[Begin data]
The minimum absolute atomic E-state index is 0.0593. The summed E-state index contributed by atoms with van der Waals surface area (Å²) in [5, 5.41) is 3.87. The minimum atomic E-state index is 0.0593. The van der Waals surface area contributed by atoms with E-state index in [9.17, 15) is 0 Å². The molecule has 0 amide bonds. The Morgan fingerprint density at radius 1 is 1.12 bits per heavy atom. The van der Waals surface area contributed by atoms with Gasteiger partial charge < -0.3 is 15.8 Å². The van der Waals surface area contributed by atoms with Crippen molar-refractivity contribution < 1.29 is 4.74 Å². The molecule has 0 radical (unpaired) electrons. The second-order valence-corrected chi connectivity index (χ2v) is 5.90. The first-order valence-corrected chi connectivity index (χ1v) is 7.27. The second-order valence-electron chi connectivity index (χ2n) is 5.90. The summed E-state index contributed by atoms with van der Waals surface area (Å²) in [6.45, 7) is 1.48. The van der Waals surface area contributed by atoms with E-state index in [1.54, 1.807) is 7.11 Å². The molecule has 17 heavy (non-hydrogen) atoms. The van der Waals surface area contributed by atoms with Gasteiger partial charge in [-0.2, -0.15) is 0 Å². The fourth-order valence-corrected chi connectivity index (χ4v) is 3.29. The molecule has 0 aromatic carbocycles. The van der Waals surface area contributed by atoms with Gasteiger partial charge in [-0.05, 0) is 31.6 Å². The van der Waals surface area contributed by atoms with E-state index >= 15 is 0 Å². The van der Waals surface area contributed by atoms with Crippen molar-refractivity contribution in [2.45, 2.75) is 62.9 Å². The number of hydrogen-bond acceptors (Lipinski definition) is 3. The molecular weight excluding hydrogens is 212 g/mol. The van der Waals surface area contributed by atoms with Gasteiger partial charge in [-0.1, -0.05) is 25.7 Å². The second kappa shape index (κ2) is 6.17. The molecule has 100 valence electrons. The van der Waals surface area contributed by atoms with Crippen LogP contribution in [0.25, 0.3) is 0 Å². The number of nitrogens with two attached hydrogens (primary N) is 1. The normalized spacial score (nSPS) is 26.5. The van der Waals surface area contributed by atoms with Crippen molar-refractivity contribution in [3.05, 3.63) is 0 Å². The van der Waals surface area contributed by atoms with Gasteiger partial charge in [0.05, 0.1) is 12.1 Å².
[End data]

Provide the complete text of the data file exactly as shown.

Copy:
The minimum absolute atomic E-state index is 0.0593. The summed E-state index contributed by atoms with van der Waals surface area (Å²) in [5, 5.41) is 3.87. The minimum atomic E-state index is 0.0593. The van der Waals surface area contributed by atoms with E-state index in [9.17, 15) is 0 Å². The molecule has 0 amide bonds. The Morgan fingerprint density at radius 1 is 1.12 bits per heavy atom. The van der Waals surface area contributed by atoms with Gasteiger partial charge < -0.3 is 15.8 Å². The van der Waals surface area contributed by atoms with Crippen molar-refractivity contribution < 1.29 is 4.74 Å². The molecule has 0 radical (unpaired) electrons. The second-order valence-corrected chi connectivity index (χ2v) is 5.90. The first-order valence-corrected chi connectivity index (χ1v) is 7.27. The second-order valence-electron chi connectivity index (χ2n) is 5.90. The summed E-state index contributed by atoms with van der Waals surface area (Å²) in [6.45, 7) is 1.48. The van der Waals surface area contributed by atoms with E-state index in [1.54, 1.807) is 7.11 Å². The molecule has 17 heavy (non-hydrogen) atoms. The van der Waals surface area contributed by atoms with Gasteiger partial charge in [-0.2, -0.15) is 0 Å². The fourth-order valence-corrected chi connectivity index (χ4v) is 3.29. The molecule has 0 aromatic carbocycles. The van der Waals surface area contributed by atoms with Gasteiger partial charge in [-0.05, 0) is 31.6 Å². The van der Waals surface area contributed by atoms with E-state index >= 15 is 0 Å². The van der Waals surface area contributed by atoms with Crippen molar-refractivity contribution in [2.45, 2.75) is 62.9 Å². The number of hydrogen-bond acceptors (Lipinski definition) is 3. The molecular weight excluding hydrogens is 212 g/mol. The van der Waals surface area contributed by atoms with Gasteiger partial charge in [-0.1, -0.05) is 25.7 Å². The second kappa shape index (κ2) is 6.17. The molecule has 100 valence electrons. The van der Waals surface area contributed by atoms with Crippen LogP contribution in [0.25, 0.3) is 0 Å². The number of nitrogens with two attached hydrogens (primary N) is 1. The normalized spacial score (nSPS) is 26.5. The van der Waals surface area contributed by atoms with Crippen molar-refractivity contribution in [3.05, 3.63) is 0 Å². The van der Waals surface area contributed by atoms with Gasteiger partial charge in [0.05, 0.1) is 12.1 Å².